Late on the afternoon of the dinner, he finishes photocopying and hole punching the playbooks he has prepared for each girl, along with various short inspirational essays, proverbs, and mottoes, as well as a list of training rules, philosophies, and regulations.

He showers and shaves, kisses his mother goodnight—she naps every evening from five to eight, then reawakens to watch the delayed telecasts from Europe, or the late-start games from the West Coast, surfing back and forth. The new doctor, who is more honest than the old one, as well as closer to her own age, says, when asked his assessment of her future, that at this stage every day is a blessing, and that surely she must be aware of how extraordinarily fortunate she is to have traveled so far into the world and seen so much, and how proud she must be to have a son who loves her.

And then, although the doctor is not really a basketball fan, he begins to talk about the team, and their hopes for the coming year.

Coach leaves a note for her, just as he used to do when he was a boy and would be going out somewhere, if she was not home, and then, feeling twenty or thirty years younger—every time that he has to leave one job and start anew, it is this way, terrifying and invigorating both—he lugs the cardboard box, bulging with folders and playbooks, out to his old 1982 Datsun truck—310,000 miles, two-wheel drive, rust-gutted from road salt and the howling winds of the prairie, speckled like Swiss cheese, so that driving down the road, a special harmonic is created that’s almost musical, or like eerie radio transmissions, perhaps, from another planet—and every bit as eager and nervous as a bridegroom preparing to first lay eyes on his bride, with the church bells beginning to ring, he hurries the short distance over to the school, wanting to get there before they do, not wanting to keep any of them waiting. He does not think he has seen any of them yet—in the grocery store, he’s kept an eye out for which girls might possibly be basketball girls—but he’s pretty sure he hasn’t spotted one of his players. The girls he’s glimpsed, here and there, traveling through town, or in the café, or at the bowling alley, did not look like any basketball girls he’d ever seen—though again, you never can tell. He’s willing to be surprised.

He’s the first one there. He spreads the playbooks out on the tops of each of the nine desks, up at the front of the classroom. He makes sure there is chalk for the chalkboard, and then the boosters arrive, smiling and nervous and eager themselves, carrying grocery sacks and armloads of unidentifiable casseroles, salads, brownies. A Crock-Pot of moose chili. Bread, cake, spaghetti, the meals of a thousand nightmares, but never has he been so glad to see them.

And then they enter, the girls themselves trickling in, laughing and loose, graceful yet also at some level just beneath the surface as wary as wild animals coming to a spring to drink: thirsting for the water but knowing also to be observant, maybe even cautious. But laughing, secure in each other’s company.

Look at them, Coach thinks, my God, they are beautiful. Look at them, loving each moment, not thinking anything about winning, or even basketball.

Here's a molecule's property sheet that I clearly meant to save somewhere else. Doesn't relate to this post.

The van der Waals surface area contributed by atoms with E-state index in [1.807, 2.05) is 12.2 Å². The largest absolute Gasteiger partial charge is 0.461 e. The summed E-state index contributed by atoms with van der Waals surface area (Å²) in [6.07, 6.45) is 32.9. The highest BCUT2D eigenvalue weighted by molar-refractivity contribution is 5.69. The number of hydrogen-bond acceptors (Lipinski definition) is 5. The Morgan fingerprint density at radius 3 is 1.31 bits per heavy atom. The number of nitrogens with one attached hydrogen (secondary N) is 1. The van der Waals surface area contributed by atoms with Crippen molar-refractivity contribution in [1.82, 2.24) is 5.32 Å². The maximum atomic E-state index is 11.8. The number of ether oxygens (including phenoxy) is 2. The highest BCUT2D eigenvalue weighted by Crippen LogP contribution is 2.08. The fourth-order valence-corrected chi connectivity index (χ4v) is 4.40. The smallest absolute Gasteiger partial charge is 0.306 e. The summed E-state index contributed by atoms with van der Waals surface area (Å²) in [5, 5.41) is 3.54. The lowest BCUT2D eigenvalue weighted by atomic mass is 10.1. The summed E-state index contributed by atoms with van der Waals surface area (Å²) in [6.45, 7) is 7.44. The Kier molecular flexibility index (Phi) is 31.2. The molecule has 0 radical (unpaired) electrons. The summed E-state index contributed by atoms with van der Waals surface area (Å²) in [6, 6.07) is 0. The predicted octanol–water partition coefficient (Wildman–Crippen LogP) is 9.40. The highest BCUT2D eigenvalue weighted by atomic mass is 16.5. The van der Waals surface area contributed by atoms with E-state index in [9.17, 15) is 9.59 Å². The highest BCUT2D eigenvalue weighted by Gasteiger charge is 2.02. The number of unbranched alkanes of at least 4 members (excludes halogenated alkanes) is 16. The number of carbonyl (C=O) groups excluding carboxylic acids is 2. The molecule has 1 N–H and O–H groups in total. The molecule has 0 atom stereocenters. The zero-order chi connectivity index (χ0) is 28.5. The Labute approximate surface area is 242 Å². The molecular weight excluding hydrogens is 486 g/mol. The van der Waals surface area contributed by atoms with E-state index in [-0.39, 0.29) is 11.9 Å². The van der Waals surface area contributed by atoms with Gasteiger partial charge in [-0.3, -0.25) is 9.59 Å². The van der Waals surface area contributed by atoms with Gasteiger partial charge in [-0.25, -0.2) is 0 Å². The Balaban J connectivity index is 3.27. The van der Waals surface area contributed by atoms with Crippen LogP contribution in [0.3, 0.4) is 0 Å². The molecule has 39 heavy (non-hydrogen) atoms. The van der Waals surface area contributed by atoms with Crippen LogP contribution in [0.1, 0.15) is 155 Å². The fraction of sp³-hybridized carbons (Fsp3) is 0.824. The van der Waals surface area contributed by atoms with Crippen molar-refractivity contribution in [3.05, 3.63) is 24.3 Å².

He is dazzled by their beauty, their youth, their waiting innocence. He smiles at them, more nervous than he can ever remember being. He cannot help but read them with computer speed, is already diagramming plays on the chalkboard in his mind and then erasing those plays and starting over. He continues to smile, watching them slide into their seats. He had thought that because they were small town, they might not be beautiful, might not be happy, might not be perfect.

Now the athletic director is introducing him, though Coach barely hears the words. Coach looks out at the girls, and still is not fully sure what he will tell them.

This is the best part, Coach thinks, even better than the addiction of the game itself. This is the absolute best. The beginning.

He can tell by the cadence as well as accruing stillness—as when concentric ripples in a pond finally begin to vanish—that the athletic director is finishing up his talk. As if through a muffled tube, Coach can hear that ancient phrasing, the one about how the principal goal is not winning, but to build character.

No phrase infuriates him more, but he tries his best to remain calm, and keeps smiling, almost stupidly: almost as if agreeing. He tries to will the throbbing veins at his temple to stay submerged. Can they see the steam leaking from his ears, he wonders, can they scent the fumes of his burning? He tries to consider the image of the stilled pond, and to consider the joy of the girls gathered before him. The speed with which they are leaving childhood and entering young adulthood: faster, really, and more intricate, than any play he could ever devise or diagram.

It’s absolutely intoxicating to behold, this arrested or suspended youth—this timelessness—and once more he stands at the edge of it; and hiding his secret heart, I must win, he smiles at them and steps up to the podium to introduce himself, in a place and a time where no one will ever grow older or in any way diminished, but instead will burn brightly, purely, cleanly, every day, and where each of them, even Coach himself, will—if only they can win—always be loved.

Rick BassIdaho Review2009